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90s Slang You Should Know


[roozh] /ruʒ/
any of various red cosmetics for coloring the cheeks or lips.
a reddish powder, chiefly ferric oxide, used for polishing metal, glass, etc.
verb (used with object), rouged, rouging.
to color with rouge.
verb (used without object), rouged, rouging.
to use rouge.
Origin of rouge1
1475-85; < French: red < Latin rubeus; akin to red1
Related forms
unrouged, adjective
Can be confused
rogue, rouge. Unabridged
Based on the Random House Dictionary, © Random House, Inc. 2017.
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Examples from the Web for rouged
Historical Examples
  • rouged faces, flushed with drink, looked well in the sunset.

    The Poet Li Po Arthur Waley
  • Do you think it would be awfully immoral if I rouged her cheeks a suspicion?

    Dear Enemy Jean Webster
  • Her face was sunken and lined and rouged to lessen the ravages of age, and her hair was palpably mismatched.

    A Son of the City Herman Gastrell Seely
  • Her face speaks in every lineament; theirs are rouged and wrinkled masks.

    Peg Woffington Charles Reade
  • He liked her hat, and when she flushed with pleasure demanded proof that she was not rouged.

    The Street of Seven Stars Mary Roberts Rinehart
  • On the fourth day Medora powdered her face and rouged her lips.

  • Only her lacerated gums ached until one tear after another forced its way from between her blackened lids down her rouged cheeks.

    Tales of the Malayan Coast Rounsevelle Wildman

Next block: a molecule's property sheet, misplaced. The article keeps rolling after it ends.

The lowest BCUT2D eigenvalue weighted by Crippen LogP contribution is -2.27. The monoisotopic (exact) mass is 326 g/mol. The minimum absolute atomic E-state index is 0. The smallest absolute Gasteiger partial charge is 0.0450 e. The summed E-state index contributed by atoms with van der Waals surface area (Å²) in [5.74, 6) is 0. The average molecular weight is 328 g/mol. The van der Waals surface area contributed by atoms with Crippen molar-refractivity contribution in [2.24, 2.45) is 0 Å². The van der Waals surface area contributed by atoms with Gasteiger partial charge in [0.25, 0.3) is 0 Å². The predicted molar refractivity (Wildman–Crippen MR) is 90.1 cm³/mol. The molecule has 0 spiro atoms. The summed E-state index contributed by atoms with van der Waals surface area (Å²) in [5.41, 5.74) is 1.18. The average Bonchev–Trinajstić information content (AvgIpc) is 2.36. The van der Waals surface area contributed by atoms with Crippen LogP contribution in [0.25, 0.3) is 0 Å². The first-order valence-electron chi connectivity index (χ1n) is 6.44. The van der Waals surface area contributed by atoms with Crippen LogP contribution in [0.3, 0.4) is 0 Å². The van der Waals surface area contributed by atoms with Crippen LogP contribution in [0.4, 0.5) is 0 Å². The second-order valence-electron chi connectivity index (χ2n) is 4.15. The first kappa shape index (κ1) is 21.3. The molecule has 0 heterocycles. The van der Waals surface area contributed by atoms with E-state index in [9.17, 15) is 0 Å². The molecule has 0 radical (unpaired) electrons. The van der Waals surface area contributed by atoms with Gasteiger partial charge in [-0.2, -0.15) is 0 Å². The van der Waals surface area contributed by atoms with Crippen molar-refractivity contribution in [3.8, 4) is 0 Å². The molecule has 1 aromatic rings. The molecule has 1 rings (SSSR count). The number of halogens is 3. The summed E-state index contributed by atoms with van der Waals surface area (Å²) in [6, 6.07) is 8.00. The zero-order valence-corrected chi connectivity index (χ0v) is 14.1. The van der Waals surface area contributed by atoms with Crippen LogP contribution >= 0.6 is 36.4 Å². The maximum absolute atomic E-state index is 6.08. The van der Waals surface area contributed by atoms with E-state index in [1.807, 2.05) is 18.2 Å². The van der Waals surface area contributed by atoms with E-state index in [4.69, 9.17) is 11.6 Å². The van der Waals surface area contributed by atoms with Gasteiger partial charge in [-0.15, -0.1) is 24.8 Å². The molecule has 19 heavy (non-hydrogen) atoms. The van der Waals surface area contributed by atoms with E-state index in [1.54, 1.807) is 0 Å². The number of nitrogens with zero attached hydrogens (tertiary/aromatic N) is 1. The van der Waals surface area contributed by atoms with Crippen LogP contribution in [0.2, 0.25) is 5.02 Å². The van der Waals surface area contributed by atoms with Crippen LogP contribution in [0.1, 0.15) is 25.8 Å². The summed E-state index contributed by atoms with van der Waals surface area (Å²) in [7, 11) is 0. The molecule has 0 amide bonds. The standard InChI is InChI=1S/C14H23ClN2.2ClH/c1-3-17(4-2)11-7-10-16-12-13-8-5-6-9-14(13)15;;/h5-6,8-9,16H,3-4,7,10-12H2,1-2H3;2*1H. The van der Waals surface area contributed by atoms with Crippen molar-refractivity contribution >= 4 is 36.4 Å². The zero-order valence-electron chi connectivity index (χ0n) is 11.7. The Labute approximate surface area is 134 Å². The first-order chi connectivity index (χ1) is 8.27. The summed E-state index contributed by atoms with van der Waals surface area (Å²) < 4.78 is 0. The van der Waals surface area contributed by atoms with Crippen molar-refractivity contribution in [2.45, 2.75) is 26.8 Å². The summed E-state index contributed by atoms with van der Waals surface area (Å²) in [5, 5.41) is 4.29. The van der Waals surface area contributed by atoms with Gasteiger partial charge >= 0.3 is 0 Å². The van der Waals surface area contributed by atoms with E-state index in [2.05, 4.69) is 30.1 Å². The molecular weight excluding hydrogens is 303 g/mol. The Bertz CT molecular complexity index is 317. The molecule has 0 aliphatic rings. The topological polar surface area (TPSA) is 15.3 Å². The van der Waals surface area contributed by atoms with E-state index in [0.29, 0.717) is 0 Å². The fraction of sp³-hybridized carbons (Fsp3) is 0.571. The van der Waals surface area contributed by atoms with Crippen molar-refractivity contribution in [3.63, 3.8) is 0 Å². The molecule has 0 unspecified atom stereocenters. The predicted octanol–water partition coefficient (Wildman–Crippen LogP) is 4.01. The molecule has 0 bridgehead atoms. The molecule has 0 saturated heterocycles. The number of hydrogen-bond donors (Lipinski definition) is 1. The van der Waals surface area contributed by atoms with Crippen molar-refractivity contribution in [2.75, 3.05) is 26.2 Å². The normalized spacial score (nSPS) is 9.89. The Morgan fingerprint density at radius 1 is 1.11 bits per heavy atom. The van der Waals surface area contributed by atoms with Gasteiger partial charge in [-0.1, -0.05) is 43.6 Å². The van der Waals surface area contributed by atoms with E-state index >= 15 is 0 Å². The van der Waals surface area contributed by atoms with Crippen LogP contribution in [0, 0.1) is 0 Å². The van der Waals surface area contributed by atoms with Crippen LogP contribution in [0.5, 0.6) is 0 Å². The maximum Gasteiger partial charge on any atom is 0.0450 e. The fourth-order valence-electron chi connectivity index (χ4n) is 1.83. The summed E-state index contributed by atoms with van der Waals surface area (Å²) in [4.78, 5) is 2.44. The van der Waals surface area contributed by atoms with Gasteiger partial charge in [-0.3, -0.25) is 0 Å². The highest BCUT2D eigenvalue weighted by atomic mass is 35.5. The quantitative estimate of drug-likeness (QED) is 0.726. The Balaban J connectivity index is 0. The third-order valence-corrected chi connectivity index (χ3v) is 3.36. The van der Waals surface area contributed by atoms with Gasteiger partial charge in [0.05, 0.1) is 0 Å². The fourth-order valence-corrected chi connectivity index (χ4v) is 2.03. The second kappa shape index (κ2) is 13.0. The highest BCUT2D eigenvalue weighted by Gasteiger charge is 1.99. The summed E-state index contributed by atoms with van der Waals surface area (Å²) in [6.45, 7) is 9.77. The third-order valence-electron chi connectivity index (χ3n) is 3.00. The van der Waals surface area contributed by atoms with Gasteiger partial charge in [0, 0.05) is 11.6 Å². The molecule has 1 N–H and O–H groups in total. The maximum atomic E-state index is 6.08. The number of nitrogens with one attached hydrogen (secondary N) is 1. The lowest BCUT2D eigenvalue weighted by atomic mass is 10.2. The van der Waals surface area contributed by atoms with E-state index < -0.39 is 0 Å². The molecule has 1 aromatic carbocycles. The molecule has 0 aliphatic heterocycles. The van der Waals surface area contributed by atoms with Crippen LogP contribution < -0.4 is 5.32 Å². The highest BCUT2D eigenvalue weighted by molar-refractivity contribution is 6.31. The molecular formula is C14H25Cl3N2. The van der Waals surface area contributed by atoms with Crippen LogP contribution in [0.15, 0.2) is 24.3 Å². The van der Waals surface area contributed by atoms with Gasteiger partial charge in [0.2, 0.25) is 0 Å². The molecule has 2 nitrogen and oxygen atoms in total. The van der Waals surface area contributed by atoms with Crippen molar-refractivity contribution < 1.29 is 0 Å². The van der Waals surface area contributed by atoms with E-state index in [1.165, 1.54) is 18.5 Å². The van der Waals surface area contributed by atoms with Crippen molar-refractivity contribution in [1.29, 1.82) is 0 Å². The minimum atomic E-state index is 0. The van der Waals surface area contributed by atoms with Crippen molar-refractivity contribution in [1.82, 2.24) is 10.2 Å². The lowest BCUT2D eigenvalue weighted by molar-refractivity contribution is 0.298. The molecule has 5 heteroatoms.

• For his daughter's lips were rouged, and they had reminded him of his youth.

    His Family Ernest Poole
  • The Egyptians painted their faces, rouged their lips, blackened their eyes, and oiled their hair and bodies.

  • It was the first time he had been in close proximity to a powdered back and rouged lips, and the sensation was curious.

    Colorado Jim George Goodchild
British Dictionary definitions for rouged


a red powder, used as a cosmetic for adding redness to the cheeks
short for jeweller's rouge
verb (transitive)
to apply rouge to
Word Origin
C18: from French: red, from Latin rubeus
Collins English Dictionary - Complete & Unabridged 2012 Digital Edition
© William Collins Sons & Co. Ltd. 1979, 1986 © HarperCollins
Publishers 1998, 2000, 2003, 2005, 2006, 2007, 2009, 2012
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Word Origin and History for rouged



1753, in cosmetic sense, "blush," from French rouge "red coloring matter," noun use of adjective "red" (12c.), from Latin rubeus, related to ruber "red" (see red). Replaced native paint in this sense. The verb is attested from 1777. Related: Rouged; rouging. The same word had been borrowed from French in Middle English with the sense "red color; red" (early 15c.).

Online Etymology Dictionary, © 2010 Douglas Harper
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